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Wednesday newspaper round-up: Mitie, energy firms, solar panels

Competition investigators raided the offices of outsourcer Mitie and are examining the emails of senior staff, after the Home Office raised concerns about suspected anti-competitive behaviour, the Guardian understands. The Competition and Markets Authority (CMA) is examining the relationship between Mitie and US firm PAE, who operate a joint venture for the Ministry of Defence but were also competing to run Home Office immigration removal centres, at Derwentside, in Coutry Durham, and Heathrow. – Guardian
The business secretary has effectively ruled out a windfall tax on North Sea oil firms to fund discounted energy bills but promised much greater investment in solar panels, wind and nuclear to reduce reliance on Russian oil and gas. Speaking amid reports of a cabinet split over landmark energy security plans due to be published within days, Kwasi Kwarteng offered up a tax on oil companies, backed by Labour, as the one policy that definitely will not find favour with ministers. – Guardian

England faces being carpeted with solar panels covering an area close to the size of Exmoor under plans being considered as part of Boris Johnson’s green energy drive. The Prime Minister is preparing to meet with chief executives from the renewable energy industry on Thursday to encourage them to boost production as Europe fights to wean itself off Russian oil and gas. – Telegraph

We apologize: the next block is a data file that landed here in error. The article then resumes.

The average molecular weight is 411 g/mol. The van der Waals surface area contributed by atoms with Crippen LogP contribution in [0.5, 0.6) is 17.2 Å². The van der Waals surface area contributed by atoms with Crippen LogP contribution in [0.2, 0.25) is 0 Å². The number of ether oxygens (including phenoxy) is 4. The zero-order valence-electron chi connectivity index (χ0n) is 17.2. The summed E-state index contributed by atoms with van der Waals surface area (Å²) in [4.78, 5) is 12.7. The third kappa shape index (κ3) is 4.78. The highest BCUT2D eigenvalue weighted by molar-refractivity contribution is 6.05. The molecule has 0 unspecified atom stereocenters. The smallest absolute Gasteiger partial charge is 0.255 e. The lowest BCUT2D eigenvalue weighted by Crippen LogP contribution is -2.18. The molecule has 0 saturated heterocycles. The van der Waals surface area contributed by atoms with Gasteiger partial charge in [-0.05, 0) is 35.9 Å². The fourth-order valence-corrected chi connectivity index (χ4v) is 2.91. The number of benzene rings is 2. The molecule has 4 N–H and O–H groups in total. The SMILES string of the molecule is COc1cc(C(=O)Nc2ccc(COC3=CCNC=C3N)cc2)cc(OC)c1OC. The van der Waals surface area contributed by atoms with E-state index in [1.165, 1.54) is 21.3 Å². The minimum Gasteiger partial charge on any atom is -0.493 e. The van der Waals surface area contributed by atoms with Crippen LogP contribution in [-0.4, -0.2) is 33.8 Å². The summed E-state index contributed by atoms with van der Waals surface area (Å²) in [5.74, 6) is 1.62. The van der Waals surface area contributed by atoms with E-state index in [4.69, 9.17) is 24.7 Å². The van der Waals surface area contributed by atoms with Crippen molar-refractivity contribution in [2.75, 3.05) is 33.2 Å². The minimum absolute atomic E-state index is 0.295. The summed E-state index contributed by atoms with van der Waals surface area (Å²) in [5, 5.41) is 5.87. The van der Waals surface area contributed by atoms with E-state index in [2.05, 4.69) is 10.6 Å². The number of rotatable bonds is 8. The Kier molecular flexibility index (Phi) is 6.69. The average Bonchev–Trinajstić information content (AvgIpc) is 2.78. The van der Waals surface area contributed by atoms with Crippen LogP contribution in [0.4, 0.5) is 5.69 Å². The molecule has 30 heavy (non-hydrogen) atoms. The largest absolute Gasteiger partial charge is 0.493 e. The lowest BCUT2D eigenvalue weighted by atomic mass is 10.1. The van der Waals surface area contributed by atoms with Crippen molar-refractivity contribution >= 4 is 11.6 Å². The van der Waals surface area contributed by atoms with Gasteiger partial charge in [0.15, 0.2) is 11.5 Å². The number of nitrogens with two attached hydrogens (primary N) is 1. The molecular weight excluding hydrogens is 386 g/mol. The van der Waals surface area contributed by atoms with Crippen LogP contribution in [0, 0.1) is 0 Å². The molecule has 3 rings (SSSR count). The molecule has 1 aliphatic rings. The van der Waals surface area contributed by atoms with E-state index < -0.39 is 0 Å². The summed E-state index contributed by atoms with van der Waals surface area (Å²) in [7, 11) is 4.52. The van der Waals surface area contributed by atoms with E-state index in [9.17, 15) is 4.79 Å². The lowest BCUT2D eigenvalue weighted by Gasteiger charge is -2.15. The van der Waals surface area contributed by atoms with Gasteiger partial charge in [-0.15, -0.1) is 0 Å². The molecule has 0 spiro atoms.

The British cryptocurrency sector faces a crunch moment this week when a deadline for firms either to secure the approval of the City regulator or to put a stop to their UK operations is set to expire. The Financial Conduct Authority’s temporary registration regime for companies offering crypto services in the UK is due to end on Thursday. – The Times

Randox, the private diagnostics company that was handed Covid-19 testing contracts worth as much as £777 million, has delayed the release of its audited accounts by two months. The Northern Ireland-based business owned by Peter FitzGerald, 71, its founder and managing director, said the delay was down to PwC, its auditor, and its own finance team being hit by Covid-related absences. – The Times

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